DNA Ancestral Origins: a Deeper Dive

We often compare the results of different atDNA (autosomal DNA) tests with regards to Ancestral Origins. Usually I share breakdowns via the five companies I have tested with. I wanted for the purposes of this post to limit my comparison to one particular geographical area. This came to mind when recently reviewing an update of my Ancestral Origins for my Living DNA results. Overall I find Living DNA to be among the least accurate and the most confounding. However when I honed in on my “Germanic” Origins, I found Living DNA to be quite accurate in terms of geographic specificity and its alignment with the origins of my Germanic families, which includes German, Dutch, Swiss and Austrian. I do not mean that as a blanket endorsement of Living DNA but it may point out that different companies may more accurately or inaccurately portray one’s Ancestral Origins in very specific areas. This is both an issue of geography and of percentages attributed to various regions. So first my results from Living DNA:

LivingDNA Map of Southern Germanic

Now Please compare that with this screenshot of my Germanic families plotted on the map. Not Bad in my estimation. However I clearly do not have 27.2% Southern Germanic and 2.9% Scandinavian. I have one 100% Scandinavian grandparent!

Kelly’s ancestors locations (the dot is a specific 4,000 yr YDNA line)

I think 23andme is a close with a more realistic percentage at 14%.

23andMe Germanic

My Heritage, Family Tree DNA and Ancestry offer little specificity (for me, your results may differ).

My Heritage
FTDNA under it’s category Central Europe
Ancestry Germanic Europe Results

For Germanic Europe I have a percentage range from 9% at Family Tree DNA to 27.2% at Living DNA. In between lays 23andMe 14%, MyHeritage 14.3% and Ancestry 11%. Overall that averages 15.1% Germanic. On paper my estimate is 18%, but our DNA does not always reflect our paper tree as we retain DNA unevenly from various parts of our tree. So overall in terms of specificity of location and percentage my nod goes to 23andMe. However the geography with Living DNA was spot on. Granted your mileage may vary greatly. The point is to dig a bit deeper. My husband is lucky to get some great specificity with Ancestry in his Irish origins. Depending on how recently your ancestors came from somewhere else the more likely that you will get enhanced geographic specificity from some vendors. Namely 23andMe, Ancestry and surprisingly LivingDNA.

Kelly Wheaton Copyright 2021 All Rights Reserved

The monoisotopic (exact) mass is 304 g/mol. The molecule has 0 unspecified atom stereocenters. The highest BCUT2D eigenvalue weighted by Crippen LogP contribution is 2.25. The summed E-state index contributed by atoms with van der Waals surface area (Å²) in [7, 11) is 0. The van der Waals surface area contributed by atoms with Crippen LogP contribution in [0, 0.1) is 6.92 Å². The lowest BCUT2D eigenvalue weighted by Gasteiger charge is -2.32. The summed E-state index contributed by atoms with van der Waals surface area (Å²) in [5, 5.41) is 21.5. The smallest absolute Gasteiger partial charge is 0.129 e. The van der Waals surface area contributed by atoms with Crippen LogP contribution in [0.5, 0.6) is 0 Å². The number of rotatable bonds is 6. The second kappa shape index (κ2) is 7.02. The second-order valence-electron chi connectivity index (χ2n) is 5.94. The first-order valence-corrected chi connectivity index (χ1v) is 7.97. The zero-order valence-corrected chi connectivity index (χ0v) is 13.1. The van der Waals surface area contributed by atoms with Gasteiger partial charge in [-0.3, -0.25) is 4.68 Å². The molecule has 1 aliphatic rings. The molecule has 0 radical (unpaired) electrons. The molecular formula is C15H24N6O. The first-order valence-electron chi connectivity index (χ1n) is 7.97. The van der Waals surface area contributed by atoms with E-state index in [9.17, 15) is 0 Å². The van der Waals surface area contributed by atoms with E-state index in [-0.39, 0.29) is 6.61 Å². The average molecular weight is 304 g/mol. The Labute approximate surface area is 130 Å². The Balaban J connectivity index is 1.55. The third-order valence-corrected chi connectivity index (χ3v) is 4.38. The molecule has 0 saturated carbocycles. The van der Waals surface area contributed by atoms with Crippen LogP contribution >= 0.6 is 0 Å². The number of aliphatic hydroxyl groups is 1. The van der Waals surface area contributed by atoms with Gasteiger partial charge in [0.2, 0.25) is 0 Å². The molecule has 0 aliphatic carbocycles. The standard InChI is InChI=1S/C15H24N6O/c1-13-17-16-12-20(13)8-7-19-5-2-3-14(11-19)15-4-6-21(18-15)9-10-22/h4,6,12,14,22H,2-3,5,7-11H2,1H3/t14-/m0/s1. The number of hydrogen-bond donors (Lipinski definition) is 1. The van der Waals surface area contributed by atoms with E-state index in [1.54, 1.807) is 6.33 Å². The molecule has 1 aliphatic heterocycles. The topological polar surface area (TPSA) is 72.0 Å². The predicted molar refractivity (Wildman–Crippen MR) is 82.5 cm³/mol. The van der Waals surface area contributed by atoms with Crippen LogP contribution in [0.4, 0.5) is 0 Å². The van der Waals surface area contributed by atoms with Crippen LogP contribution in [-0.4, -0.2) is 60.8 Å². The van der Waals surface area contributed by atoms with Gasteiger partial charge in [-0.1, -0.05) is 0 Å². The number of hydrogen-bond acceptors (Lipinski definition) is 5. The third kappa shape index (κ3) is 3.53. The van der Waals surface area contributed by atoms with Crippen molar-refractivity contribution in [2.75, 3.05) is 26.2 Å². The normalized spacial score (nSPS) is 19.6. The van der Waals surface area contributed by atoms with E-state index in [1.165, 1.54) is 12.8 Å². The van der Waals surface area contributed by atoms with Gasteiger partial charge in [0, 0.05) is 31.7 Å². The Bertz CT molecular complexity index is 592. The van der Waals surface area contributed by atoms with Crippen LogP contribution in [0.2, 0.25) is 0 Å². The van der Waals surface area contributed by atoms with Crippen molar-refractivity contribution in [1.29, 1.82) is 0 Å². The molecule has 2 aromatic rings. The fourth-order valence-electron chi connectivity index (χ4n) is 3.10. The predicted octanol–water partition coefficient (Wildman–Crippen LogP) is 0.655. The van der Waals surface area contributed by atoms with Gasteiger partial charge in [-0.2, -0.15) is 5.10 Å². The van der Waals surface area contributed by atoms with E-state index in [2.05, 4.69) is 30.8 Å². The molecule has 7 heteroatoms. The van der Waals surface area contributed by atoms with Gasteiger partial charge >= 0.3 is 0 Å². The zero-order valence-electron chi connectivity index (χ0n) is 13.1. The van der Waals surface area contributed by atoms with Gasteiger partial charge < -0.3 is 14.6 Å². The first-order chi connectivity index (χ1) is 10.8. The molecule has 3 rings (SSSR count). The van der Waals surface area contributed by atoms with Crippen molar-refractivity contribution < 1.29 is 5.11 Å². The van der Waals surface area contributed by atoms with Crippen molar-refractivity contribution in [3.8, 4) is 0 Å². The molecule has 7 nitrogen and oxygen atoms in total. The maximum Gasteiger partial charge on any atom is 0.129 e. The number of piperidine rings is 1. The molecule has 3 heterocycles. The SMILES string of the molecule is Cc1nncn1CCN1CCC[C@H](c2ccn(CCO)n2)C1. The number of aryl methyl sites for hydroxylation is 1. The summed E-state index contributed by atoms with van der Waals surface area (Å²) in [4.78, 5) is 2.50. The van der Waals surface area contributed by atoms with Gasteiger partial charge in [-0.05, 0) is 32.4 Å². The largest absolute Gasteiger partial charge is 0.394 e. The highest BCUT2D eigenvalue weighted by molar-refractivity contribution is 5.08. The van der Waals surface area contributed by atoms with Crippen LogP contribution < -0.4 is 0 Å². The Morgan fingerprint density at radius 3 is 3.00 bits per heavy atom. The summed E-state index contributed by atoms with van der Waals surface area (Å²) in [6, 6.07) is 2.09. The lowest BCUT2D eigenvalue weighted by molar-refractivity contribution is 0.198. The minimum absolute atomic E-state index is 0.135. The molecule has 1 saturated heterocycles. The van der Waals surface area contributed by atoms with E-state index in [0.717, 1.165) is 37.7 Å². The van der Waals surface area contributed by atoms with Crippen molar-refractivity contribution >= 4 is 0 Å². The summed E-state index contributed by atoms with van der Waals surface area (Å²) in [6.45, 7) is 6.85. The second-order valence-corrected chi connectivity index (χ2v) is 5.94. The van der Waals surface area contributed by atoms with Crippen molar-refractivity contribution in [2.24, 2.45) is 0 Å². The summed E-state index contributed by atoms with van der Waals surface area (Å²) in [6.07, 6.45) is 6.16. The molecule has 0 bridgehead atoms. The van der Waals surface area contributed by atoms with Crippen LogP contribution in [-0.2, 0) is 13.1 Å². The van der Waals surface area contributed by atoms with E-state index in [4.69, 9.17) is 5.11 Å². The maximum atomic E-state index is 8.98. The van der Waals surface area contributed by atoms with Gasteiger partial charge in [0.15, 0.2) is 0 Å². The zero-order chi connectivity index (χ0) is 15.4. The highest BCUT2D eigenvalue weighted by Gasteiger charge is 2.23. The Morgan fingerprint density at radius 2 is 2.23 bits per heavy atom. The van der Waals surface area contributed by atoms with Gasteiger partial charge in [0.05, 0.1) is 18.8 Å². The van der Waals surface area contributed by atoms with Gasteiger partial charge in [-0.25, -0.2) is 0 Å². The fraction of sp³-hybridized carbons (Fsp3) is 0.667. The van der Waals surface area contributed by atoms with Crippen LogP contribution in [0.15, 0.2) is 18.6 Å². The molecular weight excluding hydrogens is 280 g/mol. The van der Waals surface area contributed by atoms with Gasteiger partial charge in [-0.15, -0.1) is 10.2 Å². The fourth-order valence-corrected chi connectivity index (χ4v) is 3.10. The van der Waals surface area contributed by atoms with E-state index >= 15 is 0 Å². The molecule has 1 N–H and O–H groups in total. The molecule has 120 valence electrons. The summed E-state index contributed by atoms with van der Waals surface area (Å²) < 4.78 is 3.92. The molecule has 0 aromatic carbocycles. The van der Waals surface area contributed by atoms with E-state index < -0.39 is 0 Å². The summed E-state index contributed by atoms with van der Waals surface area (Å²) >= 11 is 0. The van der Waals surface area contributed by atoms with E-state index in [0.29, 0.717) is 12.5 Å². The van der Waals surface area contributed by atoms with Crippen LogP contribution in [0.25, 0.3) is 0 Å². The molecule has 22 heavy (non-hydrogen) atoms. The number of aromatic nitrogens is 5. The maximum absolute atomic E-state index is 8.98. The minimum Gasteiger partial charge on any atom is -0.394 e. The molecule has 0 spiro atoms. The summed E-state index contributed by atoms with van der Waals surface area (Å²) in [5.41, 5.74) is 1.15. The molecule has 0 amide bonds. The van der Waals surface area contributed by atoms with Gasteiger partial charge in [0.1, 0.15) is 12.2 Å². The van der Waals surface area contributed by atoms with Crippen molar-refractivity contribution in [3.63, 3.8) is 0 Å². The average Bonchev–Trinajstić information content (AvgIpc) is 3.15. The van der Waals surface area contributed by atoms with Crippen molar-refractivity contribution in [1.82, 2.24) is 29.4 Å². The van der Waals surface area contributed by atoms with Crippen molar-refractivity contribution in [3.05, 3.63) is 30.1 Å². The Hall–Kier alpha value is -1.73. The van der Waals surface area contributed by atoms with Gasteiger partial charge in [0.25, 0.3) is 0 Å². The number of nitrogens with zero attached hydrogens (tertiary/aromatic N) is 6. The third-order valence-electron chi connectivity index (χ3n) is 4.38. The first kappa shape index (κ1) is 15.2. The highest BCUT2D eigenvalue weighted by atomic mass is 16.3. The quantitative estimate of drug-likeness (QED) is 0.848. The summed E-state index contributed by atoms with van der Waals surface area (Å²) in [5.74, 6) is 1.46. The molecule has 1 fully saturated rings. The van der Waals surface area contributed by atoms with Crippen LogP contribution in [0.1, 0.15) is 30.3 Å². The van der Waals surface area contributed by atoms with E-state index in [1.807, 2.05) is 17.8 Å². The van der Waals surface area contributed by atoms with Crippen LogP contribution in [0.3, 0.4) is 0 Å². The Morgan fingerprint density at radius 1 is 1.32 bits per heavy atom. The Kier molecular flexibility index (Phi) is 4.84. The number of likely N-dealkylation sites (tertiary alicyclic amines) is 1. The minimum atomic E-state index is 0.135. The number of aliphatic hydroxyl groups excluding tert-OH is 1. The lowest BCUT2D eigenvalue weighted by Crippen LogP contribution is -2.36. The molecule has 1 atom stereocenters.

5 Comments on “DNA Ancestral Origins: a Deeper Dive”

  1. Kelly,

    Recently 23&me (as they often do) updated or pinpointed more dna specific information on my map which surprised me. There was a percentage of Coptic Egyptian. I said ‘huh’, that’s interesting… so I went to my brothers 23&me and he also shows the Coptic Egyptian (a smaller and specific dna group not general Egyptian).

    Has this popped up for you?

  2. Oh… One reason this interests me is the Egyptian (and Sardinian) influence on Ireland and the Hebrides before the Romans migrated from Europe.

  3. North Western Europeans cluster so close to one another, that your Scandinavian heritage could be read as South Germanic.

    Only West Austria is included in the South Germanic region. East Austria is part of Pannonia. East Austrians are far more east shifted and they cluster closer to Hungarians, and Czechs, than they do to Swiss or South Germans. Your Austrian ancestors probably came from Tirol, Voralberg, or Salzburg (areas that were not Slavic before the Bavarian tribes invaded in the tenth Century). All of East Austria was Slavic prior to the Bavarian invasions. Prior to the Tenth Century there was no division between West and South Slavic languages, as Czech tribes neighbored Slovenian tribes in Eastern Austria. This is why Czech, and Slovenian have some similar words.

    • Thank you for your thoughtful reply. I actually hadn’t considered that per se. I have quite a lot of Alsace Lorraine French/German and then Swiss/German and as you mentioned Austrian/German. But when we go back far enogh all that is nonsensical as people were always migrating, trading and intermarrying.

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